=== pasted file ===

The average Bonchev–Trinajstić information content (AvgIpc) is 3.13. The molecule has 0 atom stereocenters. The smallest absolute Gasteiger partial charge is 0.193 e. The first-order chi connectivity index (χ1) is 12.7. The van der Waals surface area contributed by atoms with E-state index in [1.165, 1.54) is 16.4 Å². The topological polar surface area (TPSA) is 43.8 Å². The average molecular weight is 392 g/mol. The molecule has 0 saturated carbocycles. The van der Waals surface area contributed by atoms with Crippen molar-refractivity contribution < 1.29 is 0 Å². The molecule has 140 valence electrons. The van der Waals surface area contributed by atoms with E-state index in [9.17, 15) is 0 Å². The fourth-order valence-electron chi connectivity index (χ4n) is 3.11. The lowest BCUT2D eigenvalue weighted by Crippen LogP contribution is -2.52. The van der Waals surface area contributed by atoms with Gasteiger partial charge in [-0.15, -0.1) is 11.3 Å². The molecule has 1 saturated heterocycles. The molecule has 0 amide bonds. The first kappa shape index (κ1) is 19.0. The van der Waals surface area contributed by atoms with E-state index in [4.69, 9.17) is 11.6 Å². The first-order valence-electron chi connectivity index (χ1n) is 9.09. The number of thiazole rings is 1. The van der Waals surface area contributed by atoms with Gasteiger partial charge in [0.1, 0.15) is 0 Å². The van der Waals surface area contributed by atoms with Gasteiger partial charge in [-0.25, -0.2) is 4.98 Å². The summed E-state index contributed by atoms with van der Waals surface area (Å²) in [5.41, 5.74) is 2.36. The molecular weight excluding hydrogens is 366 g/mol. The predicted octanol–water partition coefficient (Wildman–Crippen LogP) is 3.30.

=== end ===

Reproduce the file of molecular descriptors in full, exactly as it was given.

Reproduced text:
The average Bonchev–Trinajstić information content (AvgIpc) is 3.13. The molecule has 0 atom stereocenters. The smallest absolute Gasteiger partial charge is 0.193 e. The first-order chi connectivity index (χ1) is 12.7. The van der Waals surface area contributed by atoms with E-state index in [1.165, 1.54) is 16.4 Å². The topological polar surface area (TPSA) is 43.8 Å². The average molecular weight is 392 g/mol. The molecule has 0 saturated carbocycles. The van der Waals surface area contributed by atoms with Crippen molar-refractivity contribution < 1.29 is 0 Å². The molecule has 140 valence electrons. The van der Waals surface area contributed by atoms with E-state index in [9.17, 15) is 0 Å². The fourth-order valence-electron chi connectivity index (χ4n) is 3.11. The lowest BCUT2D eigenvalue weighted by Crippen LogP contribution is -2.52. The van der Waals surface area contributed by atoms with Gasteiger partial charge in [-0.15, -0.1) is 11.3 Å². The molecule has 1 saturated heterocycles. The molecule has 0 amide bonds. The first kappa shape index (κ1) is 19.0. The van der Waals surface area contributed by atoms with E-state index in [4.69, 9.17) is 11.6 Å². The first-order valence-electron chi connectivity index (χ1n) is 9.09. The number of thiazole rings is 1. The van der Waals surface area contributed by atoms with Gasteiger partial charge in [0.1, 0.15) is 0 Å². The van der Waals surface area contributed by atoms with Gasteiger partial charge in [-0.25, -0.2) is 4.98 Å². The summed E-state index contributed by atoms with van der Waals surface area (Å²) in [5.41, 5.74) is 2.36. The molecular weight excluding hydrogens is 366 g/mol. The predicted octanol–water partition coefficient (Wildman–Crippen LogP) is 3.30.